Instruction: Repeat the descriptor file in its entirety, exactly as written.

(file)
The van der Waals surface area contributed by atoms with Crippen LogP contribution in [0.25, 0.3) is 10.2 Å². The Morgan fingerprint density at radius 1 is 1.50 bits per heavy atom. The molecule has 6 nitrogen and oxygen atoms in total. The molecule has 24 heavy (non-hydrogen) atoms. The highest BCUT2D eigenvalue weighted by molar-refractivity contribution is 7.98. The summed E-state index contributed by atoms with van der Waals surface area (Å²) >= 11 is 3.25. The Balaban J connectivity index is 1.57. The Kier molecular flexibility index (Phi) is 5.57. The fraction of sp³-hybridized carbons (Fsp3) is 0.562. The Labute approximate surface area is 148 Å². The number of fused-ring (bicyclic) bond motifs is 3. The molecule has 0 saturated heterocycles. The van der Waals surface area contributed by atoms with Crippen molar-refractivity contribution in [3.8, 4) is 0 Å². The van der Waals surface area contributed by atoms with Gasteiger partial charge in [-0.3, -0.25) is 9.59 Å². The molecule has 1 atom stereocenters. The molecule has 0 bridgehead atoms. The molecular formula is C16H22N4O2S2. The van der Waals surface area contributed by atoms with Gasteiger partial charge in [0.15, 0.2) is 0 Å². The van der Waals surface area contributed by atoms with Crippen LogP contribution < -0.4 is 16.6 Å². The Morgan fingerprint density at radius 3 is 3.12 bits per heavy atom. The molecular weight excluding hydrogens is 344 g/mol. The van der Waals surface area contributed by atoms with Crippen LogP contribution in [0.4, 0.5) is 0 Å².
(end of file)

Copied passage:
The van der Waals surface area contributed by atoms with Crippen LogP contribution in [0.25, 0.3) is 10.2 Å². The Morgan fingerprint density at radius 1 is 1.50 bits per heavy atom. The molecule has 6 nitrogen and oxygen atoms in total. The molecule has 24 heavy (non-hydrogen) atoms. The highest BCUT2D eigenvalue weighted by molar-refractivity contribution is 7.98. The summed E-state index contributed by atoms with van der Waals surface area (Å²) >= 11 is 3.25. The Balaban J connectivity index is 1.57. The Kier molecular flexibility index (Phi) is 5.57. The fraction of sp³-hybridized carbons (Fsp3) is 0.562. The Labute approximate surface area is 148 Å². The number of fused-ring (bicyclic) bond motifs is 3. The molecule has 0 saturated heterocycles. The van der Waals surface area contributed by atoms with Crippen molar-refractivity contribution in [3.8, 4) is 0 Å². The van der Waals surface area contributed by atoms with Gasteiger partial charge in [-0.3, -0.25) is 9.59 Å². The molecule has 1 atom stereocenters. The molecule has 0 bridgehead atoms. The molecular formula is C16H22N4O2S2. The van der Waals surface area contributed by atoms with Gasteiger partial charge in [0.15, 0.2) is 0 Å². The van der Waals surface area contributed by atoms with Crippen LogP contribution < -0.4 is 16.6 Å². The Morgan fingerprint density at radius 3 is 3.12 bits per heavy atom. The molecular weight excluding hydrogens is 344 g/mol. The van der Waals surface area contributed by atoms with Crippen LogP contribution in [0.4, 0.5) is 0 Å².